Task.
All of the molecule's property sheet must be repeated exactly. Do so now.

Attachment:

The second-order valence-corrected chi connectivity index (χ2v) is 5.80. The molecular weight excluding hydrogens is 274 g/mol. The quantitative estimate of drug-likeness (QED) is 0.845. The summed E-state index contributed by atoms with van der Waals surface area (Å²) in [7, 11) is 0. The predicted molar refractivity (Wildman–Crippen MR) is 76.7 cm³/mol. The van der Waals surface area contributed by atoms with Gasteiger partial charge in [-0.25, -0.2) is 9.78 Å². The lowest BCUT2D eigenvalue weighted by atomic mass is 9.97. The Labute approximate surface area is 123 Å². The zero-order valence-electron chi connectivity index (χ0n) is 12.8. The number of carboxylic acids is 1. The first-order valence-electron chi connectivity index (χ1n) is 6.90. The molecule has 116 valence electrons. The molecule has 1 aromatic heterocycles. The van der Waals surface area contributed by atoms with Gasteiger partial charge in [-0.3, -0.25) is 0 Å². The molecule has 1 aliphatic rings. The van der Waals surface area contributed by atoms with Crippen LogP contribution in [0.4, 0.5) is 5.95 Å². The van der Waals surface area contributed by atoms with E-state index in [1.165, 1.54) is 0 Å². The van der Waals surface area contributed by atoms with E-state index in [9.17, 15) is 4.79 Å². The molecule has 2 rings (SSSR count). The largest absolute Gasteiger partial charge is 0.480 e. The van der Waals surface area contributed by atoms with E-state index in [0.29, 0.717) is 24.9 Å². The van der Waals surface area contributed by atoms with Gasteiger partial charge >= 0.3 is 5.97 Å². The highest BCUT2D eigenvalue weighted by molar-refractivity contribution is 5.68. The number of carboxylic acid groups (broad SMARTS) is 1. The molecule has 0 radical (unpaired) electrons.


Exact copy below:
The second-order valence-corrected chi connectivity index (χ2v) is 5.80. The molecular weight excluding hydrogens is 274 g/mol. The quantitative estimate of drug-likeness (QED) is 0.845. The summed E-state index contributed by atoms with van der Waals surface area (Å²) in [7, 11) is 0. The predicted molar refractivity (Wildman–Crippen MR) is 76.7 cm³/mol. The van der Waals surface area contributed by atoms with Gasteiger partial charge in [-0.25, -0.2) is 9.78 Å². The lowest BCUT2D eigenvalue weighted by atomic mass is 9.97. The Labute approximate surface area is 123 Å². The zero-order valence-electron chi connectivity index (χ0n) is 12.8. The number of carboxylic acids is 1. The first-order valence-electron chi connectivity index (χ1n) is 6.90. The molecule has 116 valence electrons. The molecule has 1 aromatic heterocycles. The van der Waals surface area contributed by atoms with Gasteiger partial charge in [-0.3, -0.25) is 0 Å². The molecule has 1 aliphatic rings. The van der Waals surface area contributed by atoms with Crippen LogP contribution in [0.4, 0.5) is 5.95 Å². The van der Waals surface area contributed by atoms with E-state index in [1.165, 1.54) is 0 Å². The van der Waals surface area contributed by atoms with E-state index in [9.17, 15) is 4.79 Å². The molecule has 2 rings (SSSR count). The largest absolute Gasteiger partial charge is 0.480 e. The van der Waals surface area contributed by atoms with E-state index in [0.29, 0.717) is 24.9 Å². The van der Waals surface area contributed by atoms with Gasteiger partial charge >= 0.3 is 5.97 Å². The highest BCUT2D eigenvalue weighted by molar-refractivity contribution is 5.68. The number of carboxylic acid groups (broad SMARTS) is 1. The molecule has 0 radical (unpaired) electrons.